You’ll probably have one of two reactions to this article and your reaction will probably say a lot about your age. A recent study by Divorce-Online of 5,000 divorce papers found that 20% off them referenced Facebook, primarily because individuals were having secret online chats with friends. This is where you’re thinking either “I told you those online sites were trouble” or “but I love Facebook.”
Let’s put another set of data on the table. In 2009, Harvard Business School conducted a study about how people use social networking sites, like Facebook. They collected their data, crunched the numbers, and came up with several top categories of use. They are:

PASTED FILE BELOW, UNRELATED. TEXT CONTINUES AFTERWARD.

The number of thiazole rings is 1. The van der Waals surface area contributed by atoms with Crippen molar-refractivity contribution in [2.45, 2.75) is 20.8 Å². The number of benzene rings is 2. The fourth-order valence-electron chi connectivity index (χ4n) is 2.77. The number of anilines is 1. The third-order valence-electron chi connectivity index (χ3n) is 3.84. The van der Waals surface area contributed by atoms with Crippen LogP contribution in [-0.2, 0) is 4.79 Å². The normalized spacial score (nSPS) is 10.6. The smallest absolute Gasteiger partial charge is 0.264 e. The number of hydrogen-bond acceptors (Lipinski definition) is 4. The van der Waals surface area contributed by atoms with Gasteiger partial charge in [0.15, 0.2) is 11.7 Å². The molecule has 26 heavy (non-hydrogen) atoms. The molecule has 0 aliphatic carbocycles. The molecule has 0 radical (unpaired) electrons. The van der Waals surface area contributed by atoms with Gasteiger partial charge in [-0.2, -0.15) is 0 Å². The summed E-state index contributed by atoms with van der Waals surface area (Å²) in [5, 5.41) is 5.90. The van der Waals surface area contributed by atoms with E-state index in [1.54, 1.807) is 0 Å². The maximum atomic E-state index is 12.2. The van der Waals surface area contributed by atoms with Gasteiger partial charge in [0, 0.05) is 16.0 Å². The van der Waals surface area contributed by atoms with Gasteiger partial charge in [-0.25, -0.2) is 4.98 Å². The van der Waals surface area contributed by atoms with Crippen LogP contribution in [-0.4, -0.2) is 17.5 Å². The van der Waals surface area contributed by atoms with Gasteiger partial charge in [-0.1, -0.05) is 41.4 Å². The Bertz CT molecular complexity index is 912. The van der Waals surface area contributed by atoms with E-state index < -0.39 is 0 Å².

- Men looking at women they don’t know
- Men looking at women they do know
- Women look at other women they know
Additionally, women receive two-thirds of all page views. Obviously, there are clear gender differences in what people do online.
What’s the bottom line here? Couples need to talk about how they plan to use social networking sites. If you’re having a conversation on a social networking site that you wouldn’t want your partner to know about, then you might think about whether or not you should be having it in the first place. Some couples decide to create pages together, or to give each other their passwords for the sites and make social networking a shared experience.
There are clear generational divides that come up in reactions to these stories. Younger folks, who have grown up having their own, individual voicemails and emails find the idea of sharing online sites a bit odd. That reaction’s ok. Just talking with your partner about this will help get you on the same page and help prevent any future predicaments.
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